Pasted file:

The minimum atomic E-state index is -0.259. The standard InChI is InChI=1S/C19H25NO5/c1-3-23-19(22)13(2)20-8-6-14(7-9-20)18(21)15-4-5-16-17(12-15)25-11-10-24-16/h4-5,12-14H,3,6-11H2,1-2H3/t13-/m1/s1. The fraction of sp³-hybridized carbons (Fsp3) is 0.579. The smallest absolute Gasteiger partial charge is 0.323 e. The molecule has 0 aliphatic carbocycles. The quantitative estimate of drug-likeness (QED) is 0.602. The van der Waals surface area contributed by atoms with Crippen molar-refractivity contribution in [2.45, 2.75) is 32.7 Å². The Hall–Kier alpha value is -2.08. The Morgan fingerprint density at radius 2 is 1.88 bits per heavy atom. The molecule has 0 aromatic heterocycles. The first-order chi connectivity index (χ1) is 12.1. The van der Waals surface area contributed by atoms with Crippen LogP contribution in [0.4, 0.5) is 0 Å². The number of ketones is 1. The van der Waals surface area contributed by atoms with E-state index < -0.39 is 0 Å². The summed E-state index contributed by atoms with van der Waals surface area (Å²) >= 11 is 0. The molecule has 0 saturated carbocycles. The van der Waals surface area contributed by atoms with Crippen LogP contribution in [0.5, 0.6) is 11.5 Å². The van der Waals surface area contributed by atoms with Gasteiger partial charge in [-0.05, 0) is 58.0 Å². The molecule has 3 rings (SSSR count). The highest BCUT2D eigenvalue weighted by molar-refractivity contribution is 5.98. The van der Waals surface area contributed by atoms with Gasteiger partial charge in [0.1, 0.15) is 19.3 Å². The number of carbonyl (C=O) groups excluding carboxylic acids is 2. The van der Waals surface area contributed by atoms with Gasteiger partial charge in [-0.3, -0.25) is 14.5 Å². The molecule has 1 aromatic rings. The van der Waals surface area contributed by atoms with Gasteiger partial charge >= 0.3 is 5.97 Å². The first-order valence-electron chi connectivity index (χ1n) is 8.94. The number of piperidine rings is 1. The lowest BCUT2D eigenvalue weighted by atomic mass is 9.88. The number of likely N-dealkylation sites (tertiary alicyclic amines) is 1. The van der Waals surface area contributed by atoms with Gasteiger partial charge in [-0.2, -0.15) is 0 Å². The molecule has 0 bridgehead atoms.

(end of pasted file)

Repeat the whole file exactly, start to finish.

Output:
The minimum atomic E-state index is -0.259. The standard InChI is InChI=1S/C19H25NO5/c1-3-23-19(22)13(2)20-8-6-14(7-9-20)18(21)15-4-5-16-17(12-15)25-11-10-24-16/h4-5,12-14H,3,6-11H2,1-2H3/t13-/m1/s1. The fraction of sp³-hybridized carbons (Fsp3) is 0.579. The smallest absolute Gasteiger partial charge is 0.323 e. The molecule has 0 aliphatic carbocycles. The quantitative estimate of drug-likeness (QED) is 0.602. The van der Waals surface area contributed by atoms with Crippen molar-refractivity contribution in [2.45, 2.75) is 32.7 Å². The Hall–Kier alpha value is -2.08. The Morgan fingerprint density at radius 2 is 1.88 bits per heavy atom. The molecule has 0 aromatic heterocycles. The first-order chi connectivity index (χ1) is 12.1. The van der Waals surface area contributed by atoms with Crippen LogP contribution in [0.4, 0.5) is 0 Å². The number of ketones is 1. The van der Waals surface area contributed by atoms with E-state index < -0.39 is 0 Å². The summed E-state index contributed by atoms with van der Waals surface area (Å²) >= 11 is 0. The molecule has 0 saturated carbocycles. The van der Waals surface area contributed by atoms with Crippen LogP contribution in [0.5, 0.6) is 11.5 Å². The van der Waals surface area contributed by atoms with Gasteiger partial charge in [-0.05, 0) is 58.0 Å². The molecule has 3 rings (SSSR count). The highest BCUT2D eigenvalue weighted by molar-refractivity contribution is 5.98. The van der Waals surface area contributed by atoms with Gasteiger partial charge in [0.1, 0.15) is 19.3 Å². The number of carbonyl (C=O) groups excluding carboxylic acids is 2. The van der Waals surface area contributed by atoms with Gasteiger partial charge in [-0.3, -0.25) is 14.5 Å². The molecule has 1 aromatic rings. The van der Waals surface area contributed by atoms with Gasteiger partial charge >= 0.3 is 5.97 Å². The first-order valence-electron chi connectivity index (χ1n) is 8.94. The number of piperidine rings is 1. The lowest BCUT2D eigenvalue weighted by atomic mass is 9.88. The number of likely N-dealkylation sites (tertiary alicyclic amines) is 1. The van der Waals surface area contributed by atoms with Gasteiger partial charge in [-0.2, -0.15) is 0 Å². The molecule has 0 bridgehead atoms.